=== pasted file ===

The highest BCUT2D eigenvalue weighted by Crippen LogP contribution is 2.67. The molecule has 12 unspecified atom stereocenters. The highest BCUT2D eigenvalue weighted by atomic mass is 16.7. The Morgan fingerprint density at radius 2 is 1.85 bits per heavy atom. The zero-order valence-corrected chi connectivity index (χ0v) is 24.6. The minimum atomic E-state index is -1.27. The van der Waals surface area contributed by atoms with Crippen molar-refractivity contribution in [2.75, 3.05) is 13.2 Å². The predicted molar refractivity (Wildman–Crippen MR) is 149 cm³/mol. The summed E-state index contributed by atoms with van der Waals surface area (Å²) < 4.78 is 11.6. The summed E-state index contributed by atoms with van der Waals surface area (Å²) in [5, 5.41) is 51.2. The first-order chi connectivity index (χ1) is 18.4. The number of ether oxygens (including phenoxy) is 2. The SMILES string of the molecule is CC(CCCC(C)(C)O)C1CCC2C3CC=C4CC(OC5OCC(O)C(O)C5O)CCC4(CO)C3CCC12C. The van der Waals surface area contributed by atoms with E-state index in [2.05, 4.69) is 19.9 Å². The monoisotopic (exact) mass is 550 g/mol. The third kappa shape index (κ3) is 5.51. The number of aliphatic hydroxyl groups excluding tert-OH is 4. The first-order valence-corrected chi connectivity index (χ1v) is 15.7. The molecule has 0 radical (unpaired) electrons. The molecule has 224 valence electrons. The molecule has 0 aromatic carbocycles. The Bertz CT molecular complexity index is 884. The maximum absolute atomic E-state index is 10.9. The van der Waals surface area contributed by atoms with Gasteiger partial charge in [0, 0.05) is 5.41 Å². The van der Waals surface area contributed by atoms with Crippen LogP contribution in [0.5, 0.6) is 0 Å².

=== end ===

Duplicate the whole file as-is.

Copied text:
The highest BCUT2D eigenvalue weighted by Crippen LogP contribution is 2.67. The molecule has 12 unspecified atom stereocenters. The highest BCUT2D eigenvalue weighted by atomic mass is 16.7. The Morgan fingerprint density at radius 2 is 1.85 bits per heavy atom. The zero-order valence-corrected chi connectivity index (χ0v) is 24.6. The minimum atomic E-state index is -1.27. The van der Waals surface area contributed by atoms with Crippen molar-refractivity contribution in [2.75, 3.05) is 13.2 Å². The predicted molar refractivity (Wildman–Crippen MR) is 149 cm³/mol. The summed E-state index contributed by atoms with van der Waals surface area (Å²) < 4.78 is 11.6. The summed E-state index contributed by atoms with van der Waals surface area (Å²) in [5, 5.41) is 51.2. The first-order chi connectivity index (χ1) is 18.4. The number of ether oxygens (including phenoxy) is 2. The SMILES string of the molecule is CC(CCCC(C)(C)O)C1CCC2C3CC=C4CC(OC5OCC(O)C(O)C5O)CCC4(CO)C3CCC12C. The van der Waals surface area contributed by atoms with E-state index in [2.05, 4.69) is 19.9 Å². The monoisotopic (exact) mass is 550 g/mol. The third kappa shape index (κ3) is 5.51. The number of aliphatic hydroxyl groups excluding tert-OH is 4. The first-order valence-corrected chi connectivity index (χ1v) is 15.7. The molecule has 0 radical (unpaired) electrons. The molecule has 224 valence electrons. The molecule has 0 aromatic carbocycles. The Bertz CT molecular complexity index is 884. The maximum absolute atomic E-state index is 10.9. The van der Waals surface area contributed by atoms with Gasteiger partial charge in [0, 0.05) is 5.41 Å². The van der Waals surface area contributed by atoms with Crippen LogP contribution in [0.5, 0.6) is 0 Å².